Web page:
By Ali Mehdi, MD, MEd; Jonathan J. Taliercio, DO; and Georges Nakhoul, MD, MEd
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Editor’s note: This is an abridged version of an article originally published in the Cleveland Clinic Journal of Medicine. This is the second article of a two-part series. The article in its entirety, including a complete list of references, can be found here.
Nephrogenic systemic fibrosis (NSF) is a debilitating and often-fatal fibrosing disease characterized by skin thickening and organ fibrosis.29 It was first reported in 15 dialysis patients in San Diego in the year 2000.30 However, the relationship between NSF and the use of gadolinium as contrast during MRI remained obscure for a long time, finally being suggested six years later in Europe.31
The postulated mechanism was the deposition of toxic free gadolinium molecules in the tissues32 with subsequent increases in circulating fibrocytes,33 an increase in the expression of transforming growth factor beta 1,34 and release of proinflammatory and profibrotic cytokines.35 Eventually, gadolinium was detected by electron microscopy on a skin biopsy specimen, specifically in areas of calcium phosphate deposition in blood vessels.36
By 2009, the disease was well established, and the US Food and Drug Administration (FDA) had received over 500 reports, most of them from the United States37 and Denmark.38
In response to this crisis, the authorities and radiology societies were quick to react. In 2007, both the FDA39 and the European Medicine Agency40 issued warnings highlighting the risk of NSF associated with the use of gadolinium-based contrast agents. The American College of Radiology,41 European Society of Urogenital Radiology,42 and other radiology societies published guidelines and recommendations on how to use gadolinium-based contrast agents, particularly in patients with kidney disease.
Gadolinium agents that have a linear molecular shape pose a higher risk, and their use was contraindicated in patients with acute and severe chronic kidney disease with eGFRs less than 30 mL/min/1.73 m2 , as well as in patients on dialysis. Additionally, evidence that gadolinium-based contrast agents are removed with dialysis43 prompted clinicians to change their clinical practice by offering dialysis to patients with advanced kidney dysfunction who were exposed to these agents.
As a result of those measures, the number of cases of NSF was drastically reduced. The last reported case in the United States dates back to 2010, and the last report in the world was in 2012.44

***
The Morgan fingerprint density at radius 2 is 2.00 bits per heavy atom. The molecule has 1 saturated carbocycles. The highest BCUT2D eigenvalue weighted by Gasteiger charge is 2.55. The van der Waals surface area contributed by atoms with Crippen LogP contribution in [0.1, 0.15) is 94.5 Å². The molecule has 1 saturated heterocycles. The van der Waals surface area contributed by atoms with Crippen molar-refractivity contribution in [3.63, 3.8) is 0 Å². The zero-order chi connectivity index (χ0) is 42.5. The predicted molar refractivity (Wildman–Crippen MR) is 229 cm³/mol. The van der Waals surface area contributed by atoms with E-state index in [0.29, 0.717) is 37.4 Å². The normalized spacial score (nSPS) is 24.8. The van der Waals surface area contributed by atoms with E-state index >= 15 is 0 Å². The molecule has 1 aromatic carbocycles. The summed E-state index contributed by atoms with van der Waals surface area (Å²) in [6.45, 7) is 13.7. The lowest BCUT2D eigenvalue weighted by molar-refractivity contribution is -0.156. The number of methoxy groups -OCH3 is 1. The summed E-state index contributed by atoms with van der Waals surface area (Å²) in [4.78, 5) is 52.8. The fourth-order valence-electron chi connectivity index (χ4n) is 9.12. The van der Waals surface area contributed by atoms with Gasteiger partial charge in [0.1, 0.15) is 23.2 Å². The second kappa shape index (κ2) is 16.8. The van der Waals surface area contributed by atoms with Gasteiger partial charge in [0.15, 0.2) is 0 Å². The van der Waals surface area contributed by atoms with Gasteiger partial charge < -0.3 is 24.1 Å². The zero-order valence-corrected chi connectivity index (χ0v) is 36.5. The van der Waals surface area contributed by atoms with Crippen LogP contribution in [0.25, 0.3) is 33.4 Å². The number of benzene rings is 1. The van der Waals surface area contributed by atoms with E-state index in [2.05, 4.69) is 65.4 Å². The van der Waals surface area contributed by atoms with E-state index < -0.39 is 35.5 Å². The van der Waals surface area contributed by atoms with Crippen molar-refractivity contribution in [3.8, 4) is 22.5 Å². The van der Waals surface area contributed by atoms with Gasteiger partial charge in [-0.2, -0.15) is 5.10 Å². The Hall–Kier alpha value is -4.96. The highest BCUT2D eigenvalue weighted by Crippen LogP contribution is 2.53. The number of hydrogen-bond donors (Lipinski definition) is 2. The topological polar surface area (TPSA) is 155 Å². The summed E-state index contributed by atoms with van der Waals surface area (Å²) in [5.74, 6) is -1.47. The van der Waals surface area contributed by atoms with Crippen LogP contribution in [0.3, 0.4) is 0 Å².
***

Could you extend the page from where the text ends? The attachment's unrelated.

Classification of gadolinium-based contrast agents
Gadolinium-based contrast agents have been used since the 1980s and were initially thought to have an excellent safety profile.45 This led to their liberal and preferential use compared with iodine-based agents, particularly in patients with reduced kidney function.46 However, their incriminating role in NSF highlighted their potential toxicity.
Gadolinium-based contrast agents share a common structure, with a central heavy metal ion (gadolinium) bound tightly by an organic ligand to form a stable complex, thus minimizing the potential natural toxicity of the free metal ion.47 To avoid gadolinium toxicity, these agents should be highly stable so the gadolinium does not dissociate. Their stability is conferred by their chemical structure, namely whether they are linear or cyclic and whether they are charged (ionic) or electrically neutral (nonionic).48 It is generally recognized that macrocyclic and ionic structures are more stable than linear and nonionic ones.49 Thus, in highly stable agents, gadolinium dissociation is minimized and so is the risk of NSF.
On the basis of their NSF risk (and specifically on the numbers of unconfounded single-agent cases of NSF recorded for each agent), the nine available gadolinium-based contrast agents are grouped into three groups (Table 3). 41
It is generally accepted that groups I and III should be avoided in patients with advanced chronic kidney disease.
Risk of NSF today
The guidelines set by the FDA and the radiology societies were undoubtedly effective in curbing the disease and eventually eliminating it. A recent review of 639 patients with biopsy-proven NSF from 173 articles estimated that the risk of NSF per million exposures had decreased from 2.07 before 2008 to 0.028 afterward.50